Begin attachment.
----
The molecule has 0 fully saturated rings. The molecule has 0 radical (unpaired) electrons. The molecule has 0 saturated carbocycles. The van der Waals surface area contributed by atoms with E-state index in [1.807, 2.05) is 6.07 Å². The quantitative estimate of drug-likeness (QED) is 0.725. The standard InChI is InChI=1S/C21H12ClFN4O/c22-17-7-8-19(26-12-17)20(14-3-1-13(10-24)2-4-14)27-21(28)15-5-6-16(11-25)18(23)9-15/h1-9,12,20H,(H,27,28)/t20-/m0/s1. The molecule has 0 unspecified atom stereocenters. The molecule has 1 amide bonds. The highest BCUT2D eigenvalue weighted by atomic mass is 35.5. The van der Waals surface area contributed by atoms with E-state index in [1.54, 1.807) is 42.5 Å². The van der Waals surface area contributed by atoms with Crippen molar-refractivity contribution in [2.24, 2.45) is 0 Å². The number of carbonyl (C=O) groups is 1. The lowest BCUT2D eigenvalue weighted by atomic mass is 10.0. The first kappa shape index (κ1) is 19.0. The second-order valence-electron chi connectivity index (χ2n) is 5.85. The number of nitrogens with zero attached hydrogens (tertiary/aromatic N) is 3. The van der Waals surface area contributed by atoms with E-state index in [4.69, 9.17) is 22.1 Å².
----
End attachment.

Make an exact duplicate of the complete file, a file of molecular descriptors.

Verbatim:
The molecule has 0 fully saturated rings. The molecule has 0 radical (unpaired) electrons. The molecule has 0 saturated carbocycles. The van der Waals surface area contributed by atoms with E-state index in [1.807, 2.05) is 6.07 Å². The quantitative estimate of drug-likeness (QED) is 0.725. The standard InChI is InChI=1S/C21H12ClFN4O/c22-17-7-8-19(26-12-17)20(14-3-1-13(10-24)2-4-14)27-21(28)15-5-6-16(11-25)18(23)9-15/h1-9,12,20H,(H,27,28)/t20-/m0/s1. The molecule has 0 unspecified atom stereocenters. The molecule has 1 amide bonds. The highest BCUT2D eigenvalue weighted by atomic mass is 35.5. The van der Waals surface area contributed by atoms with E-state index in [1.54, 1.807) is 42.5 Å². The van der Waals surface area contributed by atoms with Crippen molar-refractivity contribution in [2.24, 2.45) is 0 Å². The number of carbonyl (C=O) groups is 1. The lowest BCUT2D eigenvalue weighted by atomic mass is 10.0. The first kappa shape index (κ1) is 19.0. The second-order valence-electron chi connectivity index (χ2n) is 5.85. The number of nitrogens with zero attached hydrogens (tertiary/aromatic N) is 3. The van der Waals surface area contributed by atoms with E-state index in [4.69, 9.17) is 22.1 Å².